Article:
Connecting for a cure
Monday, January 28, 2013
Maggie Wiederholt of Walcott, Iowa, battled debilitating illness for most of her young life. But she was determined to make a difference, and her death at age 12 marked the beginning of an effort to help Maggie's final wish come true: solving the riddle of a rare autoimmune disorder called Behcet's disease.
Maggie's condition was diagnosed by Dr. Polly Ferguson, her pediatric rheumatologist at UI Children's Hospital. Behcet's is still a mystery, and Maggie knew her tissues might provide valuable clues. "Maggie told me I needed to figure out what had happened to her," Dr. Ferguson remembers. "She was incredibly persistent." To start, Maggie's genome would need to be sequenced, which at the time of Maggie's death in February 2010 was an expensive procedure.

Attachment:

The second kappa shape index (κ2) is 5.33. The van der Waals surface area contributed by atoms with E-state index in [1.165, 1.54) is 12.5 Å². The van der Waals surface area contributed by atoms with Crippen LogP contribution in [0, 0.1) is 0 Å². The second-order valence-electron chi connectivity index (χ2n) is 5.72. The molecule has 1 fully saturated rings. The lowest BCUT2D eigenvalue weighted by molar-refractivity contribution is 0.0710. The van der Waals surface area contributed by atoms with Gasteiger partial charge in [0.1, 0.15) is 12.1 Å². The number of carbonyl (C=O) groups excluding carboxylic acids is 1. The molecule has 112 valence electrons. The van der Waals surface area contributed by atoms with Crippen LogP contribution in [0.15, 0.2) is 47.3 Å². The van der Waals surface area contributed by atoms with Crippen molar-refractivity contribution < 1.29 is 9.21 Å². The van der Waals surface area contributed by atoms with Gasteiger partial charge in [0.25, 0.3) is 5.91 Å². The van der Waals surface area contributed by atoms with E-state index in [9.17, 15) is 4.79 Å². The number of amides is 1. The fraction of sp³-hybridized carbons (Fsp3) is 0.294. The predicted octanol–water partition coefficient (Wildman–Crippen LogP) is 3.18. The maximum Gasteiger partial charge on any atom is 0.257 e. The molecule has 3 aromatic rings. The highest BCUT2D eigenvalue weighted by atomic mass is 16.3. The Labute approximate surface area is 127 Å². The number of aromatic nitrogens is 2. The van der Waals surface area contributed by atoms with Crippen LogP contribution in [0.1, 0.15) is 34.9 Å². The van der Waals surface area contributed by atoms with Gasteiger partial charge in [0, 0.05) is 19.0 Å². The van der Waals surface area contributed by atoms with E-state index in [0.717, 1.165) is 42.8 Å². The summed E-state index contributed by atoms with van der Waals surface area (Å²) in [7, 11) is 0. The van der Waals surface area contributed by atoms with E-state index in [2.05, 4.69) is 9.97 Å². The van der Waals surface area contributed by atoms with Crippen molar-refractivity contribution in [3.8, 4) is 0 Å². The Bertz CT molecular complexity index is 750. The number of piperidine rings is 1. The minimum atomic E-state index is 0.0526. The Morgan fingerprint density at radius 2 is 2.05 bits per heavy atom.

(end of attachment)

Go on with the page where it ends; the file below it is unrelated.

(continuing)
In April 2010 the Quad-City Times published a feature series called "Maggie's Choice." When the stories appeared in the newspaper's online edition, they were spotted by someone outside Iowa who also suffers from Behcet's disease—and who shares Maggie's determination.
By December, 2011, that individual, who prefers to remain anonymous, had made three gift commitments totaling $50,000 to UI Children's Hospital to fund Dr. Ferguson's research. She has now completed sequencing key sections of Maggie's genome; the next task is to examine family members' DNA to see if Maggie carried unique genetic variations.
"This was such a heartwarming and generous thing to do," Dr. Ferguson says of the donor. "Beyond funding our research, it helped soften the blow of Maggie's death and has meant a huge amount to her family—more than the donor will ever know."